Since Postone does not extend the dualistic nature of Marx’s categories (labour, value and the commodity) to his notion of class, I believe his reinterpretation of Marx’s critique of political economy as a “negative” critique could be somewhat flawed. First, let us remember that, for Postone, Marx criticises “what is”—the existing “positive” social conditions and structures—on the basis of “what could be”—the possibility of another social formation that emerges from the contradictory character of capitalism (p. 64). Marx’s critique is negative, then, because it focuses on the crucial contradiction between the two dimensions of labour and not only on its concrete form. Second, according to Postone, class antagonism remains in the realm of positive social reality, being structured by and embedded within the abstract universality of capital. This means that, for Postone, unlike the rest of Marx’s categories, class does not stand for the negative in capitalism. Indeed, he insists on the fact that class antagonism “does not represent a disturbance in an otherwise harmonious system. On the contrary, it is inherent to a society constituted by the commodity as a totalising and totalised form” (p. 317). Here is my question: does rejecting the transhistorical notion of class necessarily entail subordinating class to the law of value, as Postone suggests?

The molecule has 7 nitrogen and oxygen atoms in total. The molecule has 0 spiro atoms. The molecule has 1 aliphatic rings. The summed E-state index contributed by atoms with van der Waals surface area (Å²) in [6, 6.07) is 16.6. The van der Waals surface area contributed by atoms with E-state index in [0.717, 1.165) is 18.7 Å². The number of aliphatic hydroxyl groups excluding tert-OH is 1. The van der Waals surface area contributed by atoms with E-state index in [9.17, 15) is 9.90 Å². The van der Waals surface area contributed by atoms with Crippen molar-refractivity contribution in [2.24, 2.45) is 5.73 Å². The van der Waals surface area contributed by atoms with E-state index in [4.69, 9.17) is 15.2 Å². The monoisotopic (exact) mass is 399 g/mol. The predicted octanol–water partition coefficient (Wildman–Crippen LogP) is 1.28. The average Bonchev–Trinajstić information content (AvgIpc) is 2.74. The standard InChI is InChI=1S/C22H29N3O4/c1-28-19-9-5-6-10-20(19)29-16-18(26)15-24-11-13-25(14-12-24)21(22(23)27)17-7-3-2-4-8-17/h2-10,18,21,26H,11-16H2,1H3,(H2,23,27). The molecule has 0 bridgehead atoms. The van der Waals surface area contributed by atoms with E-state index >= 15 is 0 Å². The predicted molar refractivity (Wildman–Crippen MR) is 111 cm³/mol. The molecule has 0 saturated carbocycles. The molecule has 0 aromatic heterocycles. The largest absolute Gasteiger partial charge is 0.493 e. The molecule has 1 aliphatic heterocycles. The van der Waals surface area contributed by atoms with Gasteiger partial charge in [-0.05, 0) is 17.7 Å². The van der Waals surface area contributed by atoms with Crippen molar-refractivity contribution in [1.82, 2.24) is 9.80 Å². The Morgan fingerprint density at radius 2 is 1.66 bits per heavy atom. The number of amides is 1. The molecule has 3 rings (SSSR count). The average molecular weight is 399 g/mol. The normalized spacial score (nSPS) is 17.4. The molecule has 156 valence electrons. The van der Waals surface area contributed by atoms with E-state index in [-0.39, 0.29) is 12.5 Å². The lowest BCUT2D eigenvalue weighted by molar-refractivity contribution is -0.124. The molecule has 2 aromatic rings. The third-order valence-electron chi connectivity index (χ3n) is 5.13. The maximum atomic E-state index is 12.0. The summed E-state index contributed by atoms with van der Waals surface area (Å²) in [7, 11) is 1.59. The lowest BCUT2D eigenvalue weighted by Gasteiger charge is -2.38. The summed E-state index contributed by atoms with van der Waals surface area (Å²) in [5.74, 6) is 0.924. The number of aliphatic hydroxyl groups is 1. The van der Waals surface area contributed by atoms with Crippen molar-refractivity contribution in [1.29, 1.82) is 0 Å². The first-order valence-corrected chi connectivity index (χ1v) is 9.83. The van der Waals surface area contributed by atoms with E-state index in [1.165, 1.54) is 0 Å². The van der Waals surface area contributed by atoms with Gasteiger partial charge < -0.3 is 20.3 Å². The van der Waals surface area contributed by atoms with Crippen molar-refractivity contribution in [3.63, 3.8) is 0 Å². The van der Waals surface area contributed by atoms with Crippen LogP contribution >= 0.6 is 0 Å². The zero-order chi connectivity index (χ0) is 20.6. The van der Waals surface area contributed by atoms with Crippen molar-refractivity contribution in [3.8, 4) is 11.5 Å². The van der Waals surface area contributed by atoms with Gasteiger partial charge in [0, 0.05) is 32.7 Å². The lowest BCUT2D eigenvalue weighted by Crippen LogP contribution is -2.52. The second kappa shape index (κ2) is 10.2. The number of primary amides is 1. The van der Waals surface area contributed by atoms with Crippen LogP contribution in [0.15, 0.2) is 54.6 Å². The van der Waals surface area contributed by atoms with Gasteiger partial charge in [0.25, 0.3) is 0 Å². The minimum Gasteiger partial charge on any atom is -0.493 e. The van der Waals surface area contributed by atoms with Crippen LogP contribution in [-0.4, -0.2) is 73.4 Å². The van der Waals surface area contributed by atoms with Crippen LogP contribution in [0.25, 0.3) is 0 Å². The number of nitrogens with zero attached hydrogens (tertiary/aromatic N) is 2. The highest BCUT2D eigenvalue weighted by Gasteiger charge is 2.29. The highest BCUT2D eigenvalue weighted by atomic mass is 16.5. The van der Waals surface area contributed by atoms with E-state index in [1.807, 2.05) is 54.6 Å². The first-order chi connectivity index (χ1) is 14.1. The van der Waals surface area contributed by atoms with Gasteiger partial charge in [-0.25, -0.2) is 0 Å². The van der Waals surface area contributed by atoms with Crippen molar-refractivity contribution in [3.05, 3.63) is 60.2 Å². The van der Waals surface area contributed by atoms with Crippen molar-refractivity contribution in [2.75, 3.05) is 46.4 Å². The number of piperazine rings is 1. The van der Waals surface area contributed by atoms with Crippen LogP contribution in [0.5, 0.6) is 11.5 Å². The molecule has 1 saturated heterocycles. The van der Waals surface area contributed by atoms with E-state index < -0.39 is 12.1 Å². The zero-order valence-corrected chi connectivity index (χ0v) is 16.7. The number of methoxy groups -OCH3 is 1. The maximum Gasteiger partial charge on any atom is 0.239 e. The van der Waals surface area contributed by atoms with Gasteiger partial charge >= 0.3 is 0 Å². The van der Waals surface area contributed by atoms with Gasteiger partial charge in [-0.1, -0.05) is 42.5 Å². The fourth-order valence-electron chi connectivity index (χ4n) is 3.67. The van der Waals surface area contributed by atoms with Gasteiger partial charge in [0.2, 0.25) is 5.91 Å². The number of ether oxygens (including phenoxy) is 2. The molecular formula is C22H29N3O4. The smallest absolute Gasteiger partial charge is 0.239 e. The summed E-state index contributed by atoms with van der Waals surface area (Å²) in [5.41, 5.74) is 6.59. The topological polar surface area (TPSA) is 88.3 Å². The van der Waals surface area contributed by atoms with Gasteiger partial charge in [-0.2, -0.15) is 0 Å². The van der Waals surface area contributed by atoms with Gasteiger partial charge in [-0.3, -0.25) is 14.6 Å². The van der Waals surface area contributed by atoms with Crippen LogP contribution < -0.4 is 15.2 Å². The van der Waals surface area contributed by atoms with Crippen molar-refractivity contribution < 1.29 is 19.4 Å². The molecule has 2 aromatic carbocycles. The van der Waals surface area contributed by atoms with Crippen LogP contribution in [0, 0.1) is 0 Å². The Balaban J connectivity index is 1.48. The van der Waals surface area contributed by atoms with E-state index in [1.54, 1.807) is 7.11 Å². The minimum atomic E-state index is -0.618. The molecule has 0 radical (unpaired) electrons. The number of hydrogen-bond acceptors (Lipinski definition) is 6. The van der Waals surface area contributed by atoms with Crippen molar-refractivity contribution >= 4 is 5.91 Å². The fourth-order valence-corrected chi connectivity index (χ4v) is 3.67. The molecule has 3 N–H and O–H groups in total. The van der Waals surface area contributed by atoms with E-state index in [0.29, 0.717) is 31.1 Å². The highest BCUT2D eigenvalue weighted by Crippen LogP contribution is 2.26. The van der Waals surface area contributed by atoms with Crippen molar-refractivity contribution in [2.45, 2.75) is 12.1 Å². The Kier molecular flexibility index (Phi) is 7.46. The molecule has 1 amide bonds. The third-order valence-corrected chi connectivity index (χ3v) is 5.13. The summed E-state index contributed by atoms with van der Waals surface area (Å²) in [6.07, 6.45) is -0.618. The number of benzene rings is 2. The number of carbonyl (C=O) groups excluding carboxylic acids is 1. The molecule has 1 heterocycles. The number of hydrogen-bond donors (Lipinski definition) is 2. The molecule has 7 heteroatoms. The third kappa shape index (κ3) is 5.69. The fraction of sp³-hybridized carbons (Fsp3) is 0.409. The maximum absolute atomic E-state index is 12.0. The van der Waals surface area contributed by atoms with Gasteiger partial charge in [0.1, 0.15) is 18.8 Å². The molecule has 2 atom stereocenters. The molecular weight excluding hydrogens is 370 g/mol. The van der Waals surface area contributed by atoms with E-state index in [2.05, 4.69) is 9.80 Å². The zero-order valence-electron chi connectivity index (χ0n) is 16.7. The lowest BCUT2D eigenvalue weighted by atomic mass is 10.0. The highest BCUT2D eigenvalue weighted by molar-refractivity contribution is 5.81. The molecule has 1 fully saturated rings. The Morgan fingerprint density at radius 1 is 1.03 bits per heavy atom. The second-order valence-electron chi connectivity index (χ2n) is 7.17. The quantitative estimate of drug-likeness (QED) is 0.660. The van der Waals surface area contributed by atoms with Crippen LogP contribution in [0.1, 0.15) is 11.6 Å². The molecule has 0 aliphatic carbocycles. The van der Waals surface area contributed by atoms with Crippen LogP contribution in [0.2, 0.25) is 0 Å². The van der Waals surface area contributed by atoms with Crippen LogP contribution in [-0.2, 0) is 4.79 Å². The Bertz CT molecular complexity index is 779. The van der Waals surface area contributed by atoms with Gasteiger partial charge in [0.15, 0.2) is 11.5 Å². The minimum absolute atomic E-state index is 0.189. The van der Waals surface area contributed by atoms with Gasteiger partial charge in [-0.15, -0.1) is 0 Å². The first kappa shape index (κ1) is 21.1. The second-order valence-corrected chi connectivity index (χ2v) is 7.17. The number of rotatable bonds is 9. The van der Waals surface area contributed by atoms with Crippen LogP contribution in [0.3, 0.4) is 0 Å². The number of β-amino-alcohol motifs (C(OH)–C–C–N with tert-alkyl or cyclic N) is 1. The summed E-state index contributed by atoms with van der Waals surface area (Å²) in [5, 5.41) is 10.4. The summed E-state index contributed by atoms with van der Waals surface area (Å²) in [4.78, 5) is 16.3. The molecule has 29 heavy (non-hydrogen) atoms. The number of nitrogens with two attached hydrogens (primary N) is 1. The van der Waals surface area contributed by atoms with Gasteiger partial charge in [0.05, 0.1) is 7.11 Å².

Counter to Postone’s argument, I believe that class in capitalism also has a dualistic nature—although it is inscribed in social reality as a signifier, this is, as an abstract “class” (the antagonism of “right against right”), it also presents itself as a concrete negation of capitalism, i.e., as class struggle. Specifically, Postone misses the fact that, for Marx, the self-valorisation of value rests in the separation of the possessor of labour-power, the only commodity-producing commodity, from the means of production, that is, the conditions for the realisation of that labour-power. This concrete separation is negative since it questions the imposed universalism of capital (while, at the same time, it is structured by it). By acknowledging only the positive dimension of class, then, Postone obscures the relevance of class struggle. Others such as the Slovenian philosopher Slavoj Žižek have already raised this point, namely, that “class difference itself can be the fetish which obfuscates class struggle”.